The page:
Professor T. Randall Fortenbery and graduate student Hwanil Park of the University of Wisconsin at Madison recently completed a study examining the effects of ethanol production on corn prices. It is an interesting study and the main conclusion is that ethanol alone can't explain the increase that has been seen in the price of corn.
Results show that increasing ethanol production has a significant impact on the national average U.S. corn price. The positive price change is consistent with previous research. However, in contrast to what is written in much of the popular press, results do not suggest the extremely high corn prices in spring of 2007 can be completely attributed to ethanol.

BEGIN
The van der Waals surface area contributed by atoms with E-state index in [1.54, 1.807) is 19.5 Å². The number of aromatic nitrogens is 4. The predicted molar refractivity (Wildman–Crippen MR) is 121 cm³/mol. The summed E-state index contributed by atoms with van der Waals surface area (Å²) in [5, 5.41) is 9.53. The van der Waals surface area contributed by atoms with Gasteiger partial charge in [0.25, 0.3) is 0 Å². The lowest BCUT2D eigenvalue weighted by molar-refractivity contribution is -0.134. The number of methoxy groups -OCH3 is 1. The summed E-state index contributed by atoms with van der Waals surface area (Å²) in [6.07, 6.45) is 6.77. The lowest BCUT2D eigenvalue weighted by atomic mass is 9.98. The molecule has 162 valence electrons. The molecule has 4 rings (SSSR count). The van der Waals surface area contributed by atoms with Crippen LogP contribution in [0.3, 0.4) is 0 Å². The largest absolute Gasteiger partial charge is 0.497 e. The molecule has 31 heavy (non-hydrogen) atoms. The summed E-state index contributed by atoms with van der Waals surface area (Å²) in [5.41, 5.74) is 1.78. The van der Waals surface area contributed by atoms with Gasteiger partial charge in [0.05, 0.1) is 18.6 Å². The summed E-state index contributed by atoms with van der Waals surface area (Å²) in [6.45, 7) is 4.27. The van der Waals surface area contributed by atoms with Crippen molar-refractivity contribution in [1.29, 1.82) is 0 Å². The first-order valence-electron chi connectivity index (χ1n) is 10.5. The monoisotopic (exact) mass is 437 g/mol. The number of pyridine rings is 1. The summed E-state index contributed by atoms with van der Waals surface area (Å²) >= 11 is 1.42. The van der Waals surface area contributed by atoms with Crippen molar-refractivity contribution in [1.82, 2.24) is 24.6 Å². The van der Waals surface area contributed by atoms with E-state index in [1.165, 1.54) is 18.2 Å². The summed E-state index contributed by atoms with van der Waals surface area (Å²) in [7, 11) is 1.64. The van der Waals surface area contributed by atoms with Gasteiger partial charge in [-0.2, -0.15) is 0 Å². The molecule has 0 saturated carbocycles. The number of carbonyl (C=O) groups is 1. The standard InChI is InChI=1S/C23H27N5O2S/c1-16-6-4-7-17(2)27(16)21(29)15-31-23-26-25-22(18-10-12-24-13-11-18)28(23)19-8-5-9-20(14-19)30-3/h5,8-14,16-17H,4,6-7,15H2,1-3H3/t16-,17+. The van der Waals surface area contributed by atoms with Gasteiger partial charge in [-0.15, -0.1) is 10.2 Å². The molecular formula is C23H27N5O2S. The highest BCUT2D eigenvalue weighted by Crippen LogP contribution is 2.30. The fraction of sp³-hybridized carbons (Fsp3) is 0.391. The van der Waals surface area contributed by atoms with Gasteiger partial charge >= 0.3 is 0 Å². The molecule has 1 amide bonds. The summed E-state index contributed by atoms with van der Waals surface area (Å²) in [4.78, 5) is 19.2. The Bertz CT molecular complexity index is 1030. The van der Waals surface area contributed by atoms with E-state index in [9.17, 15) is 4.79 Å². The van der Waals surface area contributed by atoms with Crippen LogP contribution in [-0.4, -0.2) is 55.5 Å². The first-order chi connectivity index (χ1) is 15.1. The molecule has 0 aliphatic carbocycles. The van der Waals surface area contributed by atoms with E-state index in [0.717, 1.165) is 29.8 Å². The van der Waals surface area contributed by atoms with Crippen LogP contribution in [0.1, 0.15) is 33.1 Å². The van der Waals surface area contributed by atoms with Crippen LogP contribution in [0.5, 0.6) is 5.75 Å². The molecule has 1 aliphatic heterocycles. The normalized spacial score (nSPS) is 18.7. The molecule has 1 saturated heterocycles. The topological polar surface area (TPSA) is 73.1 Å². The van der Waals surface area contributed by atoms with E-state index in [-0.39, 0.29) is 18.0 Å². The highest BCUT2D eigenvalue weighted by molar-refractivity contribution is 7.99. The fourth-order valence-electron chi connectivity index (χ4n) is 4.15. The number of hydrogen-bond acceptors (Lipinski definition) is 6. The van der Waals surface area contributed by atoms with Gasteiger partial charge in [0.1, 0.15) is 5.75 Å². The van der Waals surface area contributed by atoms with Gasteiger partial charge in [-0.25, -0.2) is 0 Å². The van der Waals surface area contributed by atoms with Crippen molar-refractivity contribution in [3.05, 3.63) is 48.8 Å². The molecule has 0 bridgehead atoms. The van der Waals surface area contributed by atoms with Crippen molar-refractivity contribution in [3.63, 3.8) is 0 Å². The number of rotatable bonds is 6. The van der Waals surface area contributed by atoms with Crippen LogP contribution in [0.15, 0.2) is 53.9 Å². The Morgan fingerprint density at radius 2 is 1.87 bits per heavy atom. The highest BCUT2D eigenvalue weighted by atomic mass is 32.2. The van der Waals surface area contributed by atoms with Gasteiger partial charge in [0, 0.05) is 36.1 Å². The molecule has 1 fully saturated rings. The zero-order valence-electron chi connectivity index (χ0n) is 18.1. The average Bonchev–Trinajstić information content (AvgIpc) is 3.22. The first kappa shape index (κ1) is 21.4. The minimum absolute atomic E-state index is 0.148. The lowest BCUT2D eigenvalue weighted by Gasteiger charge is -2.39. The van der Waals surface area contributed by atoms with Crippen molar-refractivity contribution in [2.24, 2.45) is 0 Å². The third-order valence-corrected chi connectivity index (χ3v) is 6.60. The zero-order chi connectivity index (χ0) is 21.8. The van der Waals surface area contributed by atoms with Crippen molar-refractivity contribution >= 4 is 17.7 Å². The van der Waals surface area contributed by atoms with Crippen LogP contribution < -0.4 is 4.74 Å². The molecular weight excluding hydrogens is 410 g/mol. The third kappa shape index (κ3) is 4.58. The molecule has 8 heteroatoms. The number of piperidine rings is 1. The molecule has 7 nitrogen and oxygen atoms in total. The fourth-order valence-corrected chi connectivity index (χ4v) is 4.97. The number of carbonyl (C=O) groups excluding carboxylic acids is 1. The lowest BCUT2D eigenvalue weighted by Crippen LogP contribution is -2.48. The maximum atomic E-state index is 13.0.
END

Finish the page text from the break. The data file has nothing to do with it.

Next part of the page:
In fact according to the study, if ethanol production were the only thing driving corn prices, the price would have increased 41 cents from the first quarter of the 2006/2007 marketing year to the first quarter of the 2007/2008 marketing year. This would have resulted in a price of $2.95 per bushel. The actual price was $3.34 per bushel, so 39 cents of the increase came from other factors.
Source : The Effect of Ethanol Production on the U.S. National Corn Price (PDF)